A polar bear injured a woman in the Svalbard islands of Norway

A polar bear injured a woman in the Svalbard islands of Norway
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COPENHAGEN, Denmark – A polar bear attacked a camp on Norway’s remote Arctic islands of Svalbard on Monday, injuring a French tourist, authorities said, with non-life-threatening injuries. Later, the bear was killed.

The woman, who has not been named, was part of a 25-person tour group camping in Sveasletta, in the central part of the Svalbard archipelago, more than 800 kilometers (500 miles) north of mainland Norway. The camp was located across the fjord from Longyearbyen, the main settlement of the Arctic Svalbard archipelago.

Authorities responded to reports of the attack shortly before 8:30 a.m., with Chief Superintendent Stein Olav Bradley flying in by helicopter.

“The French woman was injured in her arm. The polar bear, which was afraid of the area, was shot at. No further details about his injuries have been released. He was taken by helicopter to Longyearbyen hospital.

The Arctic archipelago’s main newspaper, Svalbardposten, said the victim was a woman in her 40s and quoted local hospital official Solveig Jacobsen as saying the woman suffered minor injuries.

Bredil later told Svalbardposten that the animal was “severely injured” and was put to sleep after a “professional assessment”. It is not clear how it was killed.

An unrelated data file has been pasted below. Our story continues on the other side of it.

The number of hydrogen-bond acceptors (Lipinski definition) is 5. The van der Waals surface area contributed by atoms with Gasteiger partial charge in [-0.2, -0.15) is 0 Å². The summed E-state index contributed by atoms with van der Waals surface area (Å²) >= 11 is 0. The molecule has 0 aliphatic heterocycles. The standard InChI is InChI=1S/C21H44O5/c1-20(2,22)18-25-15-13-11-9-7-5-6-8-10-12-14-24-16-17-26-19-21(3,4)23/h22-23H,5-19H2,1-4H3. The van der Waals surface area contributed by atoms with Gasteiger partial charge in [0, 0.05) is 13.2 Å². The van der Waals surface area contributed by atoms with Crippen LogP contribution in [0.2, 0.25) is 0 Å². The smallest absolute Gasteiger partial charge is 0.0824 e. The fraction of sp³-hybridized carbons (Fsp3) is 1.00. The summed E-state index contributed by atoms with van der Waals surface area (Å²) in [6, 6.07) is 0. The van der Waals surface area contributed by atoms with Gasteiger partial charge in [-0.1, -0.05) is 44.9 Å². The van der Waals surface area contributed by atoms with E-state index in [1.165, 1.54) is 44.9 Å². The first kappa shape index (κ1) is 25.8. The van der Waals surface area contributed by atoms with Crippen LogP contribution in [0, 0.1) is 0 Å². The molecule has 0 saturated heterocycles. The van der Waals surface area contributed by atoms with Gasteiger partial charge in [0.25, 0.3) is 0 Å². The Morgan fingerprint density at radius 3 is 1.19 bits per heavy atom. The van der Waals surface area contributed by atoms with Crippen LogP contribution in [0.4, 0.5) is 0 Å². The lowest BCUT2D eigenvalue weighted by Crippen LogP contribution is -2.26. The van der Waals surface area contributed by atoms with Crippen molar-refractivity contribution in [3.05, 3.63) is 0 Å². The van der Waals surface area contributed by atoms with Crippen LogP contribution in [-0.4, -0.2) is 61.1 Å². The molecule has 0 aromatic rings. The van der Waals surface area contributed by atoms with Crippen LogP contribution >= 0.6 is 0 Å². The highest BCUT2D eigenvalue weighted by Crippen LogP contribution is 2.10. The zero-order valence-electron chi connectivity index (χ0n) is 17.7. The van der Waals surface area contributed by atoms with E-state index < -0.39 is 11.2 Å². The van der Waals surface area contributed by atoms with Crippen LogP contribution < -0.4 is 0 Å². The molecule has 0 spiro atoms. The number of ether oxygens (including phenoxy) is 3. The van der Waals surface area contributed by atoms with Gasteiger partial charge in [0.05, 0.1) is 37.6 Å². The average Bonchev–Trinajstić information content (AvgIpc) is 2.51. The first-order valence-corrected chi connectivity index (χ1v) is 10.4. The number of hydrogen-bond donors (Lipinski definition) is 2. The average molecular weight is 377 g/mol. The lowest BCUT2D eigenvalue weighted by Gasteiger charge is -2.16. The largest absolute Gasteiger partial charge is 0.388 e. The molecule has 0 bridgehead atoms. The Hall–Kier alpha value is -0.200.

Svalbard is full of warnings about polar bears. Visitors who choose to sleep outdoors receive a stern warning from authorities about people carrying firearms. At least five people have been killed by polar bears since the 1970s. A British teenager was killed in 2011, and the last fatal polar bear mauling was reported in Svalbard in 2020, when a 38-year-old Dutchman was killed.

After that attack, there was a debate about whether people should be allowed to camp in tents, but no ban was decided.

Some residents of Svalbard, home to more than 2,500 people, want a 24-hour polar bear watch, while others advocate killing all bears that come close to humans.

Norway’s NRK TV channel reported that 14 polar bears were shot from 2009 to 2019. About 20,000 to 25,000 polar bears live in the Arctic.

In 2015, a polar bear dragged a Czech tourist out of his tent while camping north of Longyearbyen, clawed his back and chased him away with gunfire. Later, the bear was found and killed by the authorities.

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